Goal Programming at Antique Airlines

Antique Airlines has a fleet of 100 Jetliners and 150 Commuter aircraft.  Due to new, stricter safety requirements, no planes can be flown next month unless they are inspected this month.  Antique management has two conflicting goals: one is Short Term Net Revenue, the other is the Prestige necessary to remain profitable int he long run.  set a preliminary goal of achieving 80% of normal levels of revenue and 80% of normal prestige next month.

40 of the Jetliners and 75 of the Commuter planes MUST be inspected this month if the airline is to avoid bankruptcy or worse.

A Jetliner has three engines, a Commuter plane has two engines, and there are only enough engine work crews to inspect 455 engines in the next month.

A Jetliner has five computers, a Commuter plane has two computers, and there are only enough computer work crews to inspect 594 computers.

A Jetliner has seven exits, a Commuter plane has two exits, and there are only enough exit work crews to inspect 751 exits.

All other resources are in ample supply.

Because of lower operating costs and less competition on commuter routes, flying a Commuter plane gives the company twice as much short term net revenue as flying a Jetliner. Thus, the total net revenue is (J+2C) times the revenue of a single Jetliner.  The ultimate revenue goal is to return all 250 planes to service, yielding a total net revenue of  100+2*150 = 400 times the revenue of a single Jetliner.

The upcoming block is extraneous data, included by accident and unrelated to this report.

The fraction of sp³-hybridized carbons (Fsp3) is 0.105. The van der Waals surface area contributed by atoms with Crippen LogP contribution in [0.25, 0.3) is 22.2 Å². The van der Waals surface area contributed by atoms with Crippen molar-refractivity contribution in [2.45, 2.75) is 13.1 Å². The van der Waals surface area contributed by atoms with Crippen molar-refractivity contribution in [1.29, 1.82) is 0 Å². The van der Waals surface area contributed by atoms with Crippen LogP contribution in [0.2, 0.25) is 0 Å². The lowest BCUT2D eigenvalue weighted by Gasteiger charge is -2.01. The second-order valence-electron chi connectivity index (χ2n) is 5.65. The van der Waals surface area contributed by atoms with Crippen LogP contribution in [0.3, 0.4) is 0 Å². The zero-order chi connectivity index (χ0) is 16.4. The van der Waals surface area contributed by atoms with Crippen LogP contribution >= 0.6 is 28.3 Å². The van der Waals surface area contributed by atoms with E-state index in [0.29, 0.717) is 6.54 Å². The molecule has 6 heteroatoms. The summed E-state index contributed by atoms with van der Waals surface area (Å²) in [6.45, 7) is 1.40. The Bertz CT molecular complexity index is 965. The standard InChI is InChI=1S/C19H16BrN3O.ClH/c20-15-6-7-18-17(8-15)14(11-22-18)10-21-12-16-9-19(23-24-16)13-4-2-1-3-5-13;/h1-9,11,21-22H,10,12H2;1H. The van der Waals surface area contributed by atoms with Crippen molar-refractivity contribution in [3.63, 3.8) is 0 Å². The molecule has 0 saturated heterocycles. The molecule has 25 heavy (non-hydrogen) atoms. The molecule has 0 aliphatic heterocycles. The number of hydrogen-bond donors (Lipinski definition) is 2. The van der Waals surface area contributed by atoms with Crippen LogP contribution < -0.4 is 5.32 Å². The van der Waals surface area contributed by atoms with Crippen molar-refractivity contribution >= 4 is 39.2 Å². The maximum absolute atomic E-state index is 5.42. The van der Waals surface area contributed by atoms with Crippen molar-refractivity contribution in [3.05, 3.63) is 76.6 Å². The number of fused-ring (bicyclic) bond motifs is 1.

However, this revenue can only be maintained in the long run if the airline retains its prestige; flying a Commuter plane contributes only one tenth as much prestige as flying a Jetliner. Thus, the total prestige is (10J+c) times the prestige of a single Commuter plane. (J+0.1C) times the prestige of a single JetlinerThe ultimate prestige goal is to return all 250 planes to service, yielding a total net revenue of  10*100+150 = 1150 times the prestige of a single Commuter plane. Jetliner.

Antique management has set a preliminary goal of achieving 80% of normal levels of revenue and 80% of normal prestige next month.

How many of each kind of aircraft should Antique Airlines inspect this month?

ANSWER: It depends on how they want to trade off the conflicting goals of revenue and prestige.

First Viewpoint:

Loss of prestige and loss of revenue in a given month both decrease the value of the company. Let's try to figure out the total harm to the company as a linear function of lost revenue and lost prestige, and minimize this function to maximize the health of Antique Airlines.

Second Viewpoint:

Let's decide which is more important, revenue or prestige, then minimize the loss to that component. If more than one solution optimizes the most important criterion, then use the other criterion to break the tie.

Third Viewpoint

In order to avoid taking too big a "hit" on either criterion, let's concentrate on improving whichever criterion is weakest.